1 Answer | Add Yours
Because music is an effective form of expression and communication, song writers often write (and singers often sing) songs expressing their outrage about all kinds of things. Songs which claim that government--or anything else--is tyrannical and abusive would certainly qualify as a song about totalitarianism.
The following song is one obvious example (disclaimer--i have never heard of this band or this song, so forgive me if they do not fall into the realm of "appropriate"). The song claims that society has succumbed to the dictatorship of the media, which controls what we think.
"Totalitarian Hypnosis" by Beneath the Massacre
Blinded by the shining light of the screen This
fake reality will soon be mine As I look I just
become more obedient to my master's will
Punctilious work has been done to win our
Dictatorship of thought through the media
The first class controlling the center of
attention Concentration of the sources is the key
for a forces fed mentality A pipeline crushed in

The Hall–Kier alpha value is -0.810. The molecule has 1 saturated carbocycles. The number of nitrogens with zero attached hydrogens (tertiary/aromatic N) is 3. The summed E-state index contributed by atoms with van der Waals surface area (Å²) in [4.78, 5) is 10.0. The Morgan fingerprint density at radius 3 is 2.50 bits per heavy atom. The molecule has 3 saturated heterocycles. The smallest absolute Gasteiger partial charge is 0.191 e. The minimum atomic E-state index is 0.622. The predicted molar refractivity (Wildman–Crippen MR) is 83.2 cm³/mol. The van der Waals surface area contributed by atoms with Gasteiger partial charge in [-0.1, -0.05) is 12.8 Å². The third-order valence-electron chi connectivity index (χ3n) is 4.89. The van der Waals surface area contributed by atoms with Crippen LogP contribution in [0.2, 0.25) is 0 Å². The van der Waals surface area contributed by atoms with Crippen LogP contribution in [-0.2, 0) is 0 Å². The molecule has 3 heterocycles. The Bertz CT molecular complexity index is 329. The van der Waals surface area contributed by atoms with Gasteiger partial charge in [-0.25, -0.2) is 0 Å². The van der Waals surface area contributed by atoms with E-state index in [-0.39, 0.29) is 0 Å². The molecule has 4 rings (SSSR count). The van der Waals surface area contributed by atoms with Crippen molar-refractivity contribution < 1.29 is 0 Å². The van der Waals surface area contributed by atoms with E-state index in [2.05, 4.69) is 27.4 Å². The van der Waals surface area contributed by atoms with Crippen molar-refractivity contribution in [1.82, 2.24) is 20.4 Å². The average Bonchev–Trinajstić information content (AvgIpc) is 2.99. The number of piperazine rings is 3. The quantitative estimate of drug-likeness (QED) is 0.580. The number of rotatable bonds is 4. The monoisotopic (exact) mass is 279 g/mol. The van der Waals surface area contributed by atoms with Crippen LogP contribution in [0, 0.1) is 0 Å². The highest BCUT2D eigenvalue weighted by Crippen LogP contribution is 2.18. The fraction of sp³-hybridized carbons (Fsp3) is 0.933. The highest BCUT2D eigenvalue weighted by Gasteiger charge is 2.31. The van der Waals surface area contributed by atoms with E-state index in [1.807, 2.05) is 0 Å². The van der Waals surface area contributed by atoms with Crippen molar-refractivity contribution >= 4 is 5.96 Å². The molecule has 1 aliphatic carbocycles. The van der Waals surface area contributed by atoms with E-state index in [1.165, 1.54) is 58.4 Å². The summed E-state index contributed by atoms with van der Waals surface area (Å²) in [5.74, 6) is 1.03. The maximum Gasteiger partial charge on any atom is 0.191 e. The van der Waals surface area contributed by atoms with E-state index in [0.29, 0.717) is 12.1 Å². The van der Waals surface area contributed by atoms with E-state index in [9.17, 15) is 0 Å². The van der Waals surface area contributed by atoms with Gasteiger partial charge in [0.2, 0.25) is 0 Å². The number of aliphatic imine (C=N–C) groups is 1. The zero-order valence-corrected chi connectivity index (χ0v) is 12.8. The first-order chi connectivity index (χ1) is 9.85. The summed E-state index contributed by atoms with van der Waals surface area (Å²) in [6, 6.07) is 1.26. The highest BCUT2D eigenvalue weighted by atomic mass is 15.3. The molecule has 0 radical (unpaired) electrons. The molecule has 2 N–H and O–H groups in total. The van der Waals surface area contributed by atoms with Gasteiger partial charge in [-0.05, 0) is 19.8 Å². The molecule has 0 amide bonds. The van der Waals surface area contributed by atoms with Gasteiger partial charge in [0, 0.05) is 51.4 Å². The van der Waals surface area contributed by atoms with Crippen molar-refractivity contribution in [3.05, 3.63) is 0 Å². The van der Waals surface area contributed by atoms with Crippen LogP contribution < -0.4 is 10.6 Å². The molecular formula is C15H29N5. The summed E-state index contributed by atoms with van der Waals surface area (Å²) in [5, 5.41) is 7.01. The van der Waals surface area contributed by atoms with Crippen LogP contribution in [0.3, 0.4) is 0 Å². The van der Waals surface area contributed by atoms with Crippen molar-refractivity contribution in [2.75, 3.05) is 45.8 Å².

you is slowly flooding your mind with this reality
At their convenience. Not only have I turned my
back on the sheepherder That once conditioned me
but I as well left him to died and rot. Rot.
Some rhetorical devices in this song include figurative language, repetition, and imagery.
Figurative language includes metaphors and similes which make comparisons between two things. Here the song compares us (members of society) to sheep who have docilely followed a shepherd and the media to a dictator and a master, seeking to control our thoughts.
Repetition is not uncommon in music or poetry, and it is an effective way to strengthen a point. Here it is used only once, which is part of the reason it is so effective. The final word of the song is repeated for emphasis and to leave a lasting impression: rot.
Imagery in this song helps create a word picture which enhances the meaning of the words themselves. Here the song suggests that the media has created "a pipeline" which has been "crushed" in us and is "slowly flooding your mind" with whatever "reality" it chooses--"at their convenience." This image of a broken pipe whose contents are seeping into our minds and somehow taking over is a powerful picture of gradual but certain control.
Songs often tell a story or make a statement; this song makes a strong statement about the power of the media to control us and society's willingness to let it happen. The only hope is in the final lines, as this singer has turned his back on the media, leaving it to "rot."
We’ve answered 287,753 questions. We can answer yours, too.Ask a question